Does your tiedown ever get a bad rap? Tiedowns, also called nosebands with tiedown straps, are used to help horses maintain their balance during quick, powerful maneuvers in speed events like roping and barrel racing. While it’s easy to assume a tiedown is used only to keep a horse’s head down, the purpose of a properly adjusted tiedown is to provide your horse with a piece of equipment to brace on for balance.
Follow along in the video as Dennis Moreland visits with PRCA calf roper Ryan Thibodeaux of Stephenville, TX about the benefits of using tiedowns on calf horses. Ryan will also discuss how to know what kind of tiedown to use.
“My purpose for putting a tiedown on a calf horse is all for balance” says Ryan. “When we are in the corner of the box, that tiedown balances my horse so his head isn’t up, but it’s not pulled down too far either. I want him looking right through the chute at the calf,” explains Ryan. “When we stop, I want balance in our stop, that way when he stops and puts his head out, he can get into his stop and brace for himself.”
Look at any calf roper’s tack room and you’ll find there are many options available when it comes to selecting a tiedown. Ryan recommends if you have a young horse, or you aren’t familiar with tiedowns, to start with a leather noseband. “I like to start out with the soft, leather nose, especially on a young horse, because we don’t want to discourage that horse from putting his head out, but we also want them to learn how to push into a tiedown,” says Ryan.
Once your horse has progressed in training and gains more confidence, it may be time to step up to a more solid option, such as a latigo-laced or rawhide-wrapped tie down. However, Ryan describes how it’s important to find a balance between having one that’s strong enough for the horse to brace into but not too strong that they don’t want to push into it.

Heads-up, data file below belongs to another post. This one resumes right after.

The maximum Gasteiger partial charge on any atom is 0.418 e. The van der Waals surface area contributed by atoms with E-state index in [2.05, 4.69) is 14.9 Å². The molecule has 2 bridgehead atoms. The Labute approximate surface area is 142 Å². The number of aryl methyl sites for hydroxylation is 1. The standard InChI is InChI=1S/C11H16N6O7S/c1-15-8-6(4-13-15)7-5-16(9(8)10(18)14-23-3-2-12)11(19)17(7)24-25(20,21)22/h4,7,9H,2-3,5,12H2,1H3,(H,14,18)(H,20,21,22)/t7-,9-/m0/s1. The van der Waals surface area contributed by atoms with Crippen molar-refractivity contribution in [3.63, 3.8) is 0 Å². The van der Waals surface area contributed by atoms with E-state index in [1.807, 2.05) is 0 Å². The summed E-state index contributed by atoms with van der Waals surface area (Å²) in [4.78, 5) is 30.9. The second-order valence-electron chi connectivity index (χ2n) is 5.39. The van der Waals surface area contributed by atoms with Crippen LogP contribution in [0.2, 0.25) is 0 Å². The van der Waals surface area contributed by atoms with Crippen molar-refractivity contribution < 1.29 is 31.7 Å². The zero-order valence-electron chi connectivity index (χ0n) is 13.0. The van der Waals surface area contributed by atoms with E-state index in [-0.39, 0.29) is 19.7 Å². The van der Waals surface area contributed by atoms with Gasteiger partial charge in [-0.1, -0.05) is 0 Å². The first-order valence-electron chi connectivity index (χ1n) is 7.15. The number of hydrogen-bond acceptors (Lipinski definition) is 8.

“We don’t want a horse to always be backed off of his tiedown, we want him to be able to brace into it and he can’t brace into it if he is not pushing into it,” says Ryan. “You always want that balance, so not too much one way and not too much the other. Since everything is timed in PRCA calf roping the faster you can have the calf on his feet the better your time will be. You want your horse to slide enough to keep the calf on his feet but not too much because it wastes time. You want to choose the tiedown that’s going to help your horse be balanced and right in the middle of where he needs to be when he’s running and stopping.”
Dennis Moreland Tack offers a variety of nosebands and tiedown straps for every stage of training and preference of your horse. To find out more about what kind of tiedown would work well for you, give Dennis a call at 817-312-5305 or email firstname.lastname@example.org.
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